top of page



Nearly half of women believe that their menstrual cycle negatively impacts their training and performance. Your hormones – namely estrogen and progesterone – rise and fall across the four key phases of your menstrual cycle (yes, your cycle is much more than just your period!).

"This fluctuation means that your body will feel different during your period, mid-cycle and premenstrual," explains gynecologist, Dr Nithya Ratnavelu. "Your hormones can affect everything from your body temperature and energy levels to your metabolism and muscle laxity," – meaning that some days you'll feel totally revved up, and others you'll feel wiped.


"If you go to the doctor, they'll usually break down the menstrual cycle into just two phases – follicular and luteal," says Le'Nise. "But what we now know is that there are a lot of variations in our hormones that happen across your cycle."

If we go deeper, these changing hormones affect many aspects of your health. There are three key hormones at play, and they peak and trough at different times:

Estrogen – the main hormone that regulates your menstrual cycle. Estrogen is lowest during your period and then peaks just before ovulation. It can affect your mood and energy levels, but also how you metabolize carbs and your bone health.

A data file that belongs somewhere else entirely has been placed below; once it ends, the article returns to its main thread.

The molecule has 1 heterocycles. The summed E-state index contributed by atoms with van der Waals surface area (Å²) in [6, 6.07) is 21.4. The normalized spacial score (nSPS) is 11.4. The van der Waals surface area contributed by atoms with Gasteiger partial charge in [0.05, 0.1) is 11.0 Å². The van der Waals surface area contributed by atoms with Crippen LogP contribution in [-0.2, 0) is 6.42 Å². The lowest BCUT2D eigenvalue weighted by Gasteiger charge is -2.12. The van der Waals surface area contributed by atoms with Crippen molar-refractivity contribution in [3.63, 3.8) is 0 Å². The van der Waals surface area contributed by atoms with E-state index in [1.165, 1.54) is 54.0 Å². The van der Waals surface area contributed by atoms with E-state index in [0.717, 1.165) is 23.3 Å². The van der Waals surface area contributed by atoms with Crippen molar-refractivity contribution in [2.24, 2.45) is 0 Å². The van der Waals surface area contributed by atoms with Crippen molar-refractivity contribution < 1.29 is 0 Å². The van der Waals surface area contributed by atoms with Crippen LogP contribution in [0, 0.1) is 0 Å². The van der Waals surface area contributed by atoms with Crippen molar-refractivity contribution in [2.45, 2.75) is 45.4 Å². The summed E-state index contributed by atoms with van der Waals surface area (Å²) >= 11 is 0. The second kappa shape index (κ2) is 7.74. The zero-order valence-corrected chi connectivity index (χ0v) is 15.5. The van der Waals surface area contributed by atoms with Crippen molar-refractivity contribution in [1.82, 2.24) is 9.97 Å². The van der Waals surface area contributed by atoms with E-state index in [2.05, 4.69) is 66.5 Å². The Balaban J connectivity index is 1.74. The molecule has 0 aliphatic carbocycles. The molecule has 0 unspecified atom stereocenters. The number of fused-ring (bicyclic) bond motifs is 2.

Progesterone – progesterone is important for ovulation and prepares your body for a potential fertilized egg to implant and grow. It helps to regulate estrogen, promotes bone growth, and has an anti-inflammatory effect in the body. It peaks just after ovulation.

Testosterone – testosterone helps to regulate your sex drive and mood, and helps us build muscle. Like estrogen, it peaks just before ovulation.

Tips for adapting your workout:

Rest – it's normal around this time to feel more tired, especially if you experience painful and/or heavy periods. "This is your invitation to rest if you need, stay hydrated and do what feels good for your body," says Le'Nise.

Move to ease the pain – studies show that exercise can help to reduce period pain. "Movement reduces the prostaglandin and exercise – especially aerobic – can produce endorphins, which block pain receptors and might help with painful cramps," says Dr Nithya.

Opt for low-intensity – try low-intensity aerobic exercises that don't put too much extra stress on your body. "Maybe swap the spin class for slow flow yoga, walks, Pilates or swimming," suggests Le'Nise. When you incorporate slow, conscious breathing, this also helps activate your parasympathetic nervous system, which helps reduce inflammation and your stress hormone, cortisol.

0 views0 comments
bottom of page